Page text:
Protein-induced DNA bending is of importance in the formation of complex nucleoprotein assemblies such as those involved in the initiation of DNA replication or transcription initiation. We have compared the DNA bending characteristics of the Escherichia coli cyclic AMP receptor protein (CRP or CAP), an archetypal DNA bending protein, to those of TFIID, the eukaryotic TATA-element binding transcription factor. By altering the helical phasing between a CRP binding site and the E. coli melR promoter we have mapped a DNA sequence-directed bend in the downstream region of the promoter. This intrinsic DNA bend may be important in the regulation of the melR promoter by CRP in vivo. Gel retardation assays and DNAse I footprinting show that human TFIID binds to the melR promoter - 10 region. Taking advantage of this fact, and using the CRP-induced DNA bend as a standard, we have employed phase sensitive detection to show that the DNA bend angle induced by TFIID is far less than that induced by CRP. Further evidence to support this conclusion comes from a comparison of the relative mobilities of CRP-DNA and TFIID-DNA complexes. These results place limits on the role of any DNA bending induced by TFIID alone in the initiation of transcription.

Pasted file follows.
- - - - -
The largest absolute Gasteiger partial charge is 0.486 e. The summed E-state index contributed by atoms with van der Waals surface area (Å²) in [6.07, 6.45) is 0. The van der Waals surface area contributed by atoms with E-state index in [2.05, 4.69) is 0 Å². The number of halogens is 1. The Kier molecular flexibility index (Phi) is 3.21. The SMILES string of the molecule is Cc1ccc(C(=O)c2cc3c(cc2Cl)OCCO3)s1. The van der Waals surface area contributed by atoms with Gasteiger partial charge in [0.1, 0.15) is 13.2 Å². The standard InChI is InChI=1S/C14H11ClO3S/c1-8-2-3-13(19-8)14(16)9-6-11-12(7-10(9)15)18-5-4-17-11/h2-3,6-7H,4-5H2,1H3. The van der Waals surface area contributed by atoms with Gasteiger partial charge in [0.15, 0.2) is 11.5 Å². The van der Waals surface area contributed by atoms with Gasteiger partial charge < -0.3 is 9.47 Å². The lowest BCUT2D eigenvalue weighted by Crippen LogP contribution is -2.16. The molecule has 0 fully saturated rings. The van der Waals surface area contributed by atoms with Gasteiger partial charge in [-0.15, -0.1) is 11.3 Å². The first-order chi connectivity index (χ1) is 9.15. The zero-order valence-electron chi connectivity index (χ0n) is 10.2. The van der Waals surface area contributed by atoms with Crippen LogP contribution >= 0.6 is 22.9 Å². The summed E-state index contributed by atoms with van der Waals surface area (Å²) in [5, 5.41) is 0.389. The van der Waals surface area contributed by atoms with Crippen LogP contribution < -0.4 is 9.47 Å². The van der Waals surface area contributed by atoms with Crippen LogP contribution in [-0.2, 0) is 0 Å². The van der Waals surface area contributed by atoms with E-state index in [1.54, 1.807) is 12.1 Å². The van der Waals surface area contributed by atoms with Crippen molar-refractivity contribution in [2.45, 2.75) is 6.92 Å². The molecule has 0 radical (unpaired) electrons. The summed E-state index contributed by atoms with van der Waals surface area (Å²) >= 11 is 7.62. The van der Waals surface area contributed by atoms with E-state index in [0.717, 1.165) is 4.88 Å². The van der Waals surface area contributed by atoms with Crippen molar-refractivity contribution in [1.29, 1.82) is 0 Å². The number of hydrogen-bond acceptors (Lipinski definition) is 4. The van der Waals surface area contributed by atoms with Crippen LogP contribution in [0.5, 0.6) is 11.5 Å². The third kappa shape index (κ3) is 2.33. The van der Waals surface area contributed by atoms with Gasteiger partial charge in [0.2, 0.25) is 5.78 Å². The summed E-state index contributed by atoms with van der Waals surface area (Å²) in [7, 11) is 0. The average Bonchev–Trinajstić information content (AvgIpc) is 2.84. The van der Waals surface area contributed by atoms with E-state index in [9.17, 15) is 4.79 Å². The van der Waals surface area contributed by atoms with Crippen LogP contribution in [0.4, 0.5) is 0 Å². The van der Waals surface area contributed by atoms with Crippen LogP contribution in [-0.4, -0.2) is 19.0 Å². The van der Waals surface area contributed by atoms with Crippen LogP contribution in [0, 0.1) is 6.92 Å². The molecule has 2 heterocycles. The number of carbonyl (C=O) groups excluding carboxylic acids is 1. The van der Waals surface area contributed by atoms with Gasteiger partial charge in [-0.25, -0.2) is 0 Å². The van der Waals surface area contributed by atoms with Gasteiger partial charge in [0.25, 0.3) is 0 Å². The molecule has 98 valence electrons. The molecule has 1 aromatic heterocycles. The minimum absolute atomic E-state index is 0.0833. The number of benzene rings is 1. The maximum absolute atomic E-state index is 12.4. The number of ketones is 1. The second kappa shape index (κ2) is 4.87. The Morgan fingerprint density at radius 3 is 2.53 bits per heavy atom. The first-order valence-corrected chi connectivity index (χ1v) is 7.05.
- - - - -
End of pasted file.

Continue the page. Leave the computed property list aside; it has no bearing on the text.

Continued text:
|Number of pages||6|
|Journal||Nucleic Acids Research|
|Publication status||Published - 1992|